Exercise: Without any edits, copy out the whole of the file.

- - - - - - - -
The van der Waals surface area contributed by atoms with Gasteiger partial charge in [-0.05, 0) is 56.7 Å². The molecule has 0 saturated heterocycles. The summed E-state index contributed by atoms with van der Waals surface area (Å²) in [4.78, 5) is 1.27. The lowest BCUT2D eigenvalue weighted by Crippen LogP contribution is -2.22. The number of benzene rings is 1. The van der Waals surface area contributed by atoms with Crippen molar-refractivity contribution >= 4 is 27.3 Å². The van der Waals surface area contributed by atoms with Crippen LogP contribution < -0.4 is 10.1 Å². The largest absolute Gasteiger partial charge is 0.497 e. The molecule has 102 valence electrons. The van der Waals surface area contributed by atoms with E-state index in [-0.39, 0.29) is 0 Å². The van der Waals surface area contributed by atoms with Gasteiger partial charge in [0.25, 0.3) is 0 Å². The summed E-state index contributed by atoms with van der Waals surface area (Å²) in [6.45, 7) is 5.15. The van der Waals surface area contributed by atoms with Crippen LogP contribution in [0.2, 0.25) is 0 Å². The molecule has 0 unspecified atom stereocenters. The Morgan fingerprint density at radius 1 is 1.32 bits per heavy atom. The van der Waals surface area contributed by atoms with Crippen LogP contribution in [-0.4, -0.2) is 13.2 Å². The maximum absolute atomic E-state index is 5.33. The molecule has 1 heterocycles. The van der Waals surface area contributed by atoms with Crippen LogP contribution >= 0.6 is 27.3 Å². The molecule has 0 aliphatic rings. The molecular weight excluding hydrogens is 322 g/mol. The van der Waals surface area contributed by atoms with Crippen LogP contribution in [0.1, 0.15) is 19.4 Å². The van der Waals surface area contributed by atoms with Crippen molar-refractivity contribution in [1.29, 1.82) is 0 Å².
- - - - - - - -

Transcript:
The van der Waals surface area contributed by atoms with Gasteiger partial charge in [-0.05, 0) is 56.7 Å². The molecule has 0 saturated heterocycles. The summed E-state index contributed by atoms with van der Waals surface area (Å²) in [4.78, 5) is 1.27. The lowest BCUT2D eigenvalue weighted by Crippen LogP contribution is -2.22. The number of benzene rings is 1. The van der Waals surface area contributed by atoms with Crippen molar-refractivity contribution >= 4 is 27.3 Å². The van der Waals surface area contributed by atoms with Crippen LogP contribution < -0.4 is 10.1 Å². The largest absolute Gasteiger partial charge is 0.497 e. The molecule has 102 valence electrons. The van der Waals surface area contributed by atoms with E-state index in [-0.39, 0.29) is 0 Å². The van der Waals surface area contributed by atoms with Gasteiger partial charge in [0.25, 0.3) is 0 Å². The summed E-state index contributed by atoms with van der Waals surface area (Å²) in [6.45, 7) is 5.15. The van der Waals surface area contributed by atoms with Crippen LogP contribution in [0.2, 0.25) is 0 Å². The molecule has 0 unspecified atom stereocenters. The Morgan fingerprint density at radius 1 is 1.32 bits per heavy atom. The van der Waals surface area contributed by atoms with Crippen LogP contribution in [-0.4, -0.2) is 13.2 Å². The maximum absolute atomic E-state index is 5.33. The molecule has 1 heterocycles. The van der Waals surface area contributed by atoms with Crippen LogP contribution >= 0.6 is 27.3 Å². The molecule has 0 aliphatic rings. The molecular weight excluding hydrogens is 322 g/mol. The van der Waals surface area contributed by atoms with Crippen LogP contribution in [0.1, 0.15) is 19.4 Å². The van der Waals surface area contributed by atoms with Crippen molar-refractivity contribution in [1.29, 1.82) is 0 Å².